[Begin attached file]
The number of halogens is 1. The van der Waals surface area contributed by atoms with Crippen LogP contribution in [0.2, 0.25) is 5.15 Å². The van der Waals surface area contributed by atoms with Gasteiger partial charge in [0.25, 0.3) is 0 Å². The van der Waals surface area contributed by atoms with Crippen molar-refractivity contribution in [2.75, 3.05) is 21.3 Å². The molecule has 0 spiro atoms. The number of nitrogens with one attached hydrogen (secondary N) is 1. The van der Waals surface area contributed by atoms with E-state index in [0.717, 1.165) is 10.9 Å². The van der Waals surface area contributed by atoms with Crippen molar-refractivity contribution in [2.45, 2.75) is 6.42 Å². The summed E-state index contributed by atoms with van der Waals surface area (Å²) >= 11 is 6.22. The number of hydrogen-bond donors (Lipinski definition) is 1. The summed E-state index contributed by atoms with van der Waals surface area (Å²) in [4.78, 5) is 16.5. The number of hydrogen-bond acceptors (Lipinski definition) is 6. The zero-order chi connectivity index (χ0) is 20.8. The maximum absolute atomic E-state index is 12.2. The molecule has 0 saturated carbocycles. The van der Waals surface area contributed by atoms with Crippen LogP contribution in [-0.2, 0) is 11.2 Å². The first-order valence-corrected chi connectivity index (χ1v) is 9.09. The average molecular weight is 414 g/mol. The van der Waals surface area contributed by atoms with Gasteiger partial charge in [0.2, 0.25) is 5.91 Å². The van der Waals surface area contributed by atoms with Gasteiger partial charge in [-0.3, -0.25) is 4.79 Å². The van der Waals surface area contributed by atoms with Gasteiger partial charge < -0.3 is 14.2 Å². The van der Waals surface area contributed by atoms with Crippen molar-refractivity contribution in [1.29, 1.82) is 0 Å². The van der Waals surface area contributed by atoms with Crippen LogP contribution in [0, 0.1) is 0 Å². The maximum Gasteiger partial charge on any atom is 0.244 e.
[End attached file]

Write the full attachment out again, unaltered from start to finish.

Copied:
The number of halogens is 1. The van der Waals surface area contributed by atoms with Crippen LogP contribution in [0.2, 0.25) is 5.15 Å². The van der Waals surface area contributed by atoms with Gasteiger partial charge in [0.25, 0.3) is 0 Å². The van der Waals surface area contributed by atoms with Crippen molar-refractivity contribution in [2.75, 3.05) is 21.3 Å². The molecule has 0 spiro atoms. The number of nitrogens with one attached hydrogen (secondary N) is 1. The van der Waals surface area contributed by atoms with E-state index in [0.717, 1.165) is 10.9 Å². The van der Waals surface area contributed by atoms with Crippen molar-refractivity contribution in [2.45, 2.75) is 6.42 Å². The summed E-state index contributed by atoms with van der Waals surface area (Å²) >= 11 is 6.22. The number of hydrogen-bond donors (Lipinski definition) is 1. The summed E-state index contributed by atoms with van der Waals surface area (Å²) in [4.78, 5) is 16.5. The number of hydrogen-bond acceptors (Lipinski definition) is 6. The zero-order chi connectivity index (χ0) is 20.8. The maximum absolute atomic E-state index is 12.2. The molecule has 0 saturated carbocycles. The van der Waals surface area contributed by atoms with Crippen LogP contribution in [-0.2, 0) is 11.2 Å². The first-order valence-corrected chi connectivity index (χ1v) is 9.09. The average molecular weight is 414 g/mol. The van der Waals surface area contributed by atoms with Gasteiger partial charge in [0.2, 0.25) is 5.91 Å². The van der Waals surface area contributed by atoms with Gasteiger partial charge in [-0.3, -0.25) is 4.79 Å². The van der Waals surface area contributed by atoms with Gasteiger partial charge < -0.3 is 14.2 Å². The van der Waals surface area contributed by atoms with Crippen molar-refractivity contribution in [1.29, 1.82) is 0 Å². The van der Waals surface area contributed by atoms with Crippen LogP contribution in [0, 0.1) is 0 Å². The maximum Gasteiger partial charge on any atom is 0.244 e.